Political & Trade Uncertainty Looms In The EU & USA – But Asia And The Belt & Road Initiative Are Looking Good
Op/Ed by Chris Devonshire-Ellis
Taking a look at how upcoming global and regional elections are taking shape gives us an interesting insight into the make up of the worlds political make up after the Covid-19 pandemic, and into the new decade of the 2020’s.
Firstly, we can examine the global picture and look at the Top Ten Global economies and how their political situation is to develop.
As can be seen, there is a lot to be determined in the next 12 months with far-reaching election consequences and subsequent unknowns coming in. Terms are expiring in the United States, Japan and Germany with Brazil and France just another year behind. Depending on whom stays in power or is elected as alternatives significantly impacts upon the US and EU in particular. This is at a time when both China and Russia are maintaining their political leadership. India’s Prime Minister Modi is a populist and will also be in power until 2024. The sustainable knowns therefore are very much China, India and Russia. The uncertainty comes from what will occur in the United States and European Union.
We can then dig a bit deeper and look at the more powerful countries in Eurasia.
This is more of a mixed bag, although still retains more certainty than the West. Countries that are powerful players in terms of energy and connectivity are within this grouping, with Iran and Saudi Arabia unlikely to deviate from their current positions. In Turkey, Recep Erdogan is slowly unveiling a constitution likely to keep him in power beyond 2023, while the main ASEAN Islamic markets of Indonesia and Malaysia are also developing stability, as is Pakistan.
We can look at how the Belt & Road Initiative – Road part – of the connectivity between China and Europe overland is facing up as follows:
Although in theory there are term limits in several of these countries, in reality they have proved ‘flexible’, especially in the case of Uzbekistan, even as the country ‘opens up’ to the West and is adopting a great many systems it is picking and choosing in a manner not dissimilar to Beijing’s description of adopting ‘Capitalism with Chinese characteristics’. In reality, with the exception of Georgia, these countries have stable political structures and leaders in place that are unlikely to change anytime soon.
What Does This Mean?
The political changes that are coming – or not coming – are going to impact upon the Belt & Road Initiative and Asia in terms of them being seen as stable. The lack of predictability is with the United States and Europe.
In terms of the US, there will be a lack of sustainability in projecting what will happen despite the outcome of the elections: if the incumbent Donald Trump wins, the world can expect another term of globally aggressive trade behavior. If not, then a new President will still have to settle down an administration and country that appears radically divided. It will take some time to deal with that. Hawks and Doves will remain in conflict and it will take a strong leader to unite divided loyalties, cold war style rhetoric and insularity against proponents of free trade and global leadership.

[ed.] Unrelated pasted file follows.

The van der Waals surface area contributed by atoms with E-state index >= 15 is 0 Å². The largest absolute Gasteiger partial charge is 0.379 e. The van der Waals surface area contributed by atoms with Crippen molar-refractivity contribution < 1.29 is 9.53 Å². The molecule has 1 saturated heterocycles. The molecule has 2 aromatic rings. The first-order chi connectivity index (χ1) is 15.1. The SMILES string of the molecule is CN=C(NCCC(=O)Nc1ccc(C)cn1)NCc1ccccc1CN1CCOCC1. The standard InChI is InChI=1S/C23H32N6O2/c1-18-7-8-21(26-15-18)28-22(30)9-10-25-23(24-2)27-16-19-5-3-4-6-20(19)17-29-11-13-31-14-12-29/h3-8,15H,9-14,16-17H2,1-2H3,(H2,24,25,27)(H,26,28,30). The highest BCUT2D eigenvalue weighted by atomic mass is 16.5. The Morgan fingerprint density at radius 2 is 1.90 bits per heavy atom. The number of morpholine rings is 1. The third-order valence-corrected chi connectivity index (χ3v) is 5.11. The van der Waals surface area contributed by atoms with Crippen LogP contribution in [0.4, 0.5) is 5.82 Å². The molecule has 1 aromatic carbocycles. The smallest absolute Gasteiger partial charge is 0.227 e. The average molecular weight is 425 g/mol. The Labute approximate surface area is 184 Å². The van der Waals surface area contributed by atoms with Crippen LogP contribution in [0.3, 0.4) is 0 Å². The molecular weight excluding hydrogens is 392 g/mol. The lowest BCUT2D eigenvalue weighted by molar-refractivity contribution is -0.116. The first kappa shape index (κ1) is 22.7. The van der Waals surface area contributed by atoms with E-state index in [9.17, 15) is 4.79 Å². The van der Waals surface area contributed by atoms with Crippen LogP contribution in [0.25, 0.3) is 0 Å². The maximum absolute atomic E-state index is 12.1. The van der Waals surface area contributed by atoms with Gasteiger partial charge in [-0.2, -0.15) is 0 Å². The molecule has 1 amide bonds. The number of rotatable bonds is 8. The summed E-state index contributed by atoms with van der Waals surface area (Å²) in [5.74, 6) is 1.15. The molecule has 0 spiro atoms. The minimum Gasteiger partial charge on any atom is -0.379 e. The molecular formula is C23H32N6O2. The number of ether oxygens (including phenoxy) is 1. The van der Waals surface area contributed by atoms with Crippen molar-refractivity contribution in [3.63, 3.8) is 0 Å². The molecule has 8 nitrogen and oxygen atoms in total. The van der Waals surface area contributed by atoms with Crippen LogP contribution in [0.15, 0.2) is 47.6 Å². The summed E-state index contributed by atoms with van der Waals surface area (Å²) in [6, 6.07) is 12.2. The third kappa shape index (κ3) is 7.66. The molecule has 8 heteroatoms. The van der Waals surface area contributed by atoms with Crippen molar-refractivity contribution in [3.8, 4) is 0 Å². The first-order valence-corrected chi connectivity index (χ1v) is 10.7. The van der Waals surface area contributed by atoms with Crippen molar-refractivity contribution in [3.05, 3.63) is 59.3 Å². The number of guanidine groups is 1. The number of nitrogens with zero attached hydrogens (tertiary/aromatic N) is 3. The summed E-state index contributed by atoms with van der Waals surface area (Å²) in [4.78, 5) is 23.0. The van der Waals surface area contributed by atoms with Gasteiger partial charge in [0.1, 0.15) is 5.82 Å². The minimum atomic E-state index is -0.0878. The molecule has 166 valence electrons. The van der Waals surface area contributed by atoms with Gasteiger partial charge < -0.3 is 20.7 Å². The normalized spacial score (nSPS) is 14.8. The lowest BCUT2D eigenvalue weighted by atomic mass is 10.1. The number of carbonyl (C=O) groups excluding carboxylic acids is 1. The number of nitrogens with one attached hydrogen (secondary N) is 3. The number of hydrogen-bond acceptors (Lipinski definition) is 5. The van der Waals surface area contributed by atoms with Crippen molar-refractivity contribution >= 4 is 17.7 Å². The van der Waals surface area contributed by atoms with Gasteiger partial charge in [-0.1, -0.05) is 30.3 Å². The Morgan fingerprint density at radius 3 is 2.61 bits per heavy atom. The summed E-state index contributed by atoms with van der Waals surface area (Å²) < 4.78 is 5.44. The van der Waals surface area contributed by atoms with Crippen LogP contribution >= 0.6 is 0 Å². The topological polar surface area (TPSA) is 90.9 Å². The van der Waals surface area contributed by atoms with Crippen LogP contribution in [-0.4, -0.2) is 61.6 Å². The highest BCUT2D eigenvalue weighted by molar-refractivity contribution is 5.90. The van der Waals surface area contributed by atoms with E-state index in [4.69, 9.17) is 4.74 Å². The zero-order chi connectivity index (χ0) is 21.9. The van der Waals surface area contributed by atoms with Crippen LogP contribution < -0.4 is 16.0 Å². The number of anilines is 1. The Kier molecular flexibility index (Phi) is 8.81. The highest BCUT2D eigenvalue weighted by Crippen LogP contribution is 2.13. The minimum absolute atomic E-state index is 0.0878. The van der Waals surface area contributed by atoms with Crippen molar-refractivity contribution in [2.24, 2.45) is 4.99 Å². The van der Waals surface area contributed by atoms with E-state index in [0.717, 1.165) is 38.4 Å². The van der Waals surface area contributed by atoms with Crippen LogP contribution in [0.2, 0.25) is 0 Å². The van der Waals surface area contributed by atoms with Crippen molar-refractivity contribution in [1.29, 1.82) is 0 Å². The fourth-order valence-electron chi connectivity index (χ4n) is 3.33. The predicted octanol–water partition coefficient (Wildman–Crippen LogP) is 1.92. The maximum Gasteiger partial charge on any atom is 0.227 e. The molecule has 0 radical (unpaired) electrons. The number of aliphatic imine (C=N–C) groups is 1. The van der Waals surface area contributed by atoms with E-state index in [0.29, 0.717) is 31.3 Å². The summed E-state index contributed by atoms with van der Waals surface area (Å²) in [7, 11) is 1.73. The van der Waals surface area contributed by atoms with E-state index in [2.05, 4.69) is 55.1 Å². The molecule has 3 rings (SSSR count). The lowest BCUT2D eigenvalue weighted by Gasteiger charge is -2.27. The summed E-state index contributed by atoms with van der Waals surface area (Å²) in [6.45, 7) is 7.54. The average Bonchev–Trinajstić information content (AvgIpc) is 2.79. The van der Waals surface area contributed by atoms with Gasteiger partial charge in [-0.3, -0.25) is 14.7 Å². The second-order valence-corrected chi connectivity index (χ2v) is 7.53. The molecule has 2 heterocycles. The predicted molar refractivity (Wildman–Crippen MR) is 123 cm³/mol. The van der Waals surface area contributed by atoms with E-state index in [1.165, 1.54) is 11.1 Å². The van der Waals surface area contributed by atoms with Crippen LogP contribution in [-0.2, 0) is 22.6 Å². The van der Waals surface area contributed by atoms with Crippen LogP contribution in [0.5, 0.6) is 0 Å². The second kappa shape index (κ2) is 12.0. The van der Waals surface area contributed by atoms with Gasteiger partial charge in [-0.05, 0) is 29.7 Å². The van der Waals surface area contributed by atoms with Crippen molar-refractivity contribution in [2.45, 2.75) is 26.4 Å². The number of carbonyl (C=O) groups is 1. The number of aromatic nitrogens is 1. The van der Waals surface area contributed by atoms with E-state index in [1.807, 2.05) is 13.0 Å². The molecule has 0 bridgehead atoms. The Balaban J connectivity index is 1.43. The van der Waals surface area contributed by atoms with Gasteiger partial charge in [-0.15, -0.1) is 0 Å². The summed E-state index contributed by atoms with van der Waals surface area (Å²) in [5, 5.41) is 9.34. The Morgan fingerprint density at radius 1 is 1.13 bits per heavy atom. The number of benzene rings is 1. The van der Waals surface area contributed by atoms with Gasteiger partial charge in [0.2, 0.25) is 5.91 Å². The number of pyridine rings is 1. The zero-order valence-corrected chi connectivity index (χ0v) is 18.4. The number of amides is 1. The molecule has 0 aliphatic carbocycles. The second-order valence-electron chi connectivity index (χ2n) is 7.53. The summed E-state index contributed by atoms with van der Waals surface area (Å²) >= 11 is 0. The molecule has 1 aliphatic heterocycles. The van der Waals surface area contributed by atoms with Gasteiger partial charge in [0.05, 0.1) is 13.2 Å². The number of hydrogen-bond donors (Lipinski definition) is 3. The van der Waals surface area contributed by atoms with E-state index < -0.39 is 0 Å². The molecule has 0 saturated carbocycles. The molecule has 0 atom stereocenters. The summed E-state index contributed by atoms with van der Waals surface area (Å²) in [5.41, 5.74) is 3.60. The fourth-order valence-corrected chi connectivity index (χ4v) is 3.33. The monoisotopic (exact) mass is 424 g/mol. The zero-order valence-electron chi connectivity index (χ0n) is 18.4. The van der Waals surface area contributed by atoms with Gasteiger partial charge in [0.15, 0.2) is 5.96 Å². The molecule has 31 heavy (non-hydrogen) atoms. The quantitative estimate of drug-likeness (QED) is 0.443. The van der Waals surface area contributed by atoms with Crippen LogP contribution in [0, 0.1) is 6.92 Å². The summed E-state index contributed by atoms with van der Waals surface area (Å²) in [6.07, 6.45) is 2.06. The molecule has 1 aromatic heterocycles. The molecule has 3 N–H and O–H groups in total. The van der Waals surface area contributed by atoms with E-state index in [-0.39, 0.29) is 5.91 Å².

In Europe, there remains the unsettled question of Brexit, while the remaining powerful drivers, France and Germany both face domestic political campaigns. Emmanuel Macron has proven unpopular, and Angela Merkel is about to retire. There is also the question of Russia, with sanctions having been in place now for six years. A move to relax those and give respite to German, French and Italian manufacturers, in addition to Hungary and other former eastern bloc nations all looking to re-engage with a Russian market that at the time of sanctions had reached record levels (€ 213 billion) is gathering steam. European manufacturers from cheese to autos would like some of that money back in terms of trade, and especially after Covid-19 has further depleted their domestic trade.
Protectionism? EU & US Disagreements
Began US-China Trade War. Put sanctions on Russia. Has threatened trade sanctions on EU, India and Turkey as well as pulling out of NATO, WHO.
Placed sanctions on Russia. Unable to agree Brexit trade terms with UK. Unable to agree FTA with ASEAN. Unable to agree trade and investment terms with China.
Russia’s President Putin, China’s Xi Jinping, and to a lesser extent India’s Prime Minister Modi and Turkey’s Recep Erdogan are about, along with a number of other longer term Eurasian and Asian counterparts, to impose a rather greater degree of sustainability to Asian and Belt & Road Initiative trade, financing and opportunities than ever before. It is irrelevant as to whether you find these people pleasant or not. What matters from the pure business and trade perspective is whether they can deliver sustainability, market growth and opportunities, and to trade, manufacture and build and do so with Free Trade Agreements and tax incentives.
In my view, the answer is yes – and that is good news foreign investors in Asia, and a haven for investors from the EU and United States in what may well otherwise be another five years of uncertainty, political rivalries, division, sanctions and trade wars.
The irony is that it is the less democratic nations that are poised to deliver rather more stability in the second decade of this century.
- China’s Two Sessions Meetings And The Belt & Road Developments
- A Brave New World: China, Russia, and ASEAN Lead Eurasian Free Trade
Silk Road Briefing is written by Dezan Shira & Associates. The firm has 28 offices throughout Asia, and assists foreign investors into the region. For strategic advisory and business intelligence issues please contact the firm at firstname.lastname@example.org or visit www.dezshira.com